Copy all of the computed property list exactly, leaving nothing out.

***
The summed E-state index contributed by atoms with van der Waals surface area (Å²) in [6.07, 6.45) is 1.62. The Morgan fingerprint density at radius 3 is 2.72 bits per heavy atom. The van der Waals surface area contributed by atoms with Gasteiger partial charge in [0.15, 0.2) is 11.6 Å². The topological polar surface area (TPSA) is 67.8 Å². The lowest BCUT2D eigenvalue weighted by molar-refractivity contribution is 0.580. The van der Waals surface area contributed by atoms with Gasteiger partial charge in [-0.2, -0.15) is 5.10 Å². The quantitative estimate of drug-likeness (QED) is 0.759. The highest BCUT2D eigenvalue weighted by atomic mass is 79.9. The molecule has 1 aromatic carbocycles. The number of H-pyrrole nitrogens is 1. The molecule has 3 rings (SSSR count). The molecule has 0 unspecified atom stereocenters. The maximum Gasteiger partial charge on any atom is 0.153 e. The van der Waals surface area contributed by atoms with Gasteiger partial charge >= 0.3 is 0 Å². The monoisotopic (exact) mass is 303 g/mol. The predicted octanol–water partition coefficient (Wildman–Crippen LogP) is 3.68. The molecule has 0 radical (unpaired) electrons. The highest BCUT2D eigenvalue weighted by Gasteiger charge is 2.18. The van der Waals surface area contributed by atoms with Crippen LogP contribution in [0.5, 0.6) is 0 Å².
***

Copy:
The summed E-state index contributed by atoms with van der Waals surface area (Å²) in [6.07, 6.45) is 1.62. The Morgan fingerprint density at radius 3 is 2.72 bits per heavy atom. The van der Waals surface area contributed by atoms with Gasteiger partial charge in [0.15, 0.2) is 11.6 Å². The topological polar surface area (TPSA) is 67.8 Å². The lowest BCUT2D eigenvalue weighted by molar-refractivity contribution is 0.580. The van der Waals surface area contributed by atoms with Gasteiger partial charge in [-0.2, -0.15) is 5.10 Å². The quantitative estimate of drug-likeness (QED) is 0.759. The highest BCUT2D eigenvalue weighted by atomic mass is 79.9. The molecule has 1 aromatic carbocycles. The number of H-pyrrole nitrogens is 1. The molecule has 3 rings (SSSR count). The molecule has 0 unspecified atom stereocenters. The maximum Gasteiger partial charge on any atom is 0.153 e. The van der Waals surface area contributed by atoms with Gasteiger partial charge >= 0.3 is 0 Å². The monoisotopic (exact) mass is 303 g/mol. The predicted octanol–water partition coefficient (Wildman–Crippen LogP) is 3.68. The molecule has 0 radical (unpaired) electrons. The highest BCUT2D eigenvalue weighted by Gasteiger charge is 2.18. The van der Waals surface area contributed by atoms with Crippen LogP contribution in [0.5, 0.6) is 0 Å².